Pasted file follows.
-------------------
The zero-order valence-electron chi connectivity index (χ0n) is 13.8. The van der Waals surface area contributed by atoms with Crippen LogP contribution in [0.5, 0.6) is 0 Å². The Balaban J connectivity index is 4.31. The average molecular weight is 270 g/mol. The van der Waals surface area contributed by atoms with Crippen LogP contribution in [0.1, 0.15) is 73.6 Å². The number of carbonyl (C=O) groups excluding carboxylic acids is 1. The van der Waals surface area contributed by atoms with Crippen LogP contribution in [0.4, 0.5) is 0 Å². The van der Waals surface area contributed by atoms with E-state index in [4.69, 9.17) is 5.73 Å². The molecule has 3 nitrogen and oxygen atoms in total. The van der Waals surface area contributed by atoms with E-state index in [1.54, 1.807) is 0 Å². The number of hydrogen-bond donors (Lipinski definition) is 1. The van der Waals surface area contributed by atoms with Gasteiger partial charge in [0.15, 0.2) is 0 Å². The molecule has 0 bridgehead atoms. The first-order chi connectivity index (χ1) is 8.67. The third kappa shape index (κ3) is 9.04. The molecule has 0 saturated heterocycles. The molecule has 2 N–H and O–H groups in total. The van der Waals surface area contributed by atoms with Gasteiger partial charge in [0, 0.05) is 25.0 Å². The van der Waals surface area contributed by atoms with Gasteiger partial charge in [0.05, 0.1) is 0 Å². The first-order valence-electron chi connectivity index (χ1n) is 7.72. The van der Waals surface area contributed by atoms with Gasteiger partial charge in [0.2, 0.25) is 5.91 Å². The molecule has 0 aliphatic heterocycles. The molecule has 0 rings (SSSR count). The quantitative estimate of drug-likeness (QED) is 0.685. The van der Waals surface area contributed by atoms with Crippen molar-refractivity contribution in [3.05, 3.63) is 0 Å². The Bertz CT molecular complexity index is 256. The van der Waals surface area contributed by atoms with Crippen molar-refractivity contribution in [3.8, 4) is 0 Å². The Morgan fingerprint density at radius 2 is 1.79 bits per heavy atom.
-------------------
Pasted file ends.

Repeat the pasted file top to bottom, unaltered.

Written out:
The zero-order valence-electron chi connectivity index (χ0n) is 13.8. The van der Waals surface area contributed by atoms with Crippen LogP contribution in [0.5, 0.6) is 0 Å². The Balaban J connectivity index is 4.31. The average molecular weight is 270 g/mol. The van der Waals surface area contributed by atoms with Crippen LogP contribution in [0.1, 0.15) is 73.6 Å². The number of carbonyl (C=O) groups excluding carboxylic acids is 1. The van der Waals surface area contributed by atoms with Crippen LogP contribution in [0.4, 0.5) is 0 Å². The van der Waals surface area contributed by atoms with E-state index in [4.69, 9.17) is 5.73 Å². The molecule has 3 nitrogen and oxygen atoms in total. The van der Waals surface area contributed by atoms with E-state index in [1.54, 1.807) is 0 Å². The number of hydrogen-bond donors (Lipinski definition) is 1. The van der Waals surface area contributed by atoms with Gasteiger partial charge in [0.15, 0.2) is 0 Å². The molecule has 0 bridgehead atoms. The first-order chi connectivity index (χ1) is 8.67. The third kappa shape index (κ3) is 9.04. The molecule has 0 saturated heterocycles. The molecule has 2 N–H and O–H groups in total. The van der Waals surface area contributed by atoms with Gasteiger partial charge in [0, 0.05) is 25.0 Å². The van der Waals surface area contributed by atoms with Gasteiger partial charge in [0.05, 0.1) is 0 Å². The first-order valence-electron chi connectivity index (χ1n) is 7.72. The van der Waals surface area contributed by atoms with Gasteiger partial charge in [0.2, 0.25) is 5.91 Å². The molecule has 0 aliphatic heterocycles. The molecule has 0 rings (SSSR count). The quantitative estimate of drug-likeness (QED) is 0.685. The van der Waals surface area contributed by atoms with Crippen molar-refractivity contribution in [3.05, 3.63) is 0 Å². The Bertz CT molecular complexity index is 256. The van der Waals surface area contributed by atoms with Crippen molar-refractivity contribution in [3.8, 4) is 0 Å². The Morgan fingerprint density at radius 2 is 1.79 bits per heavy atom.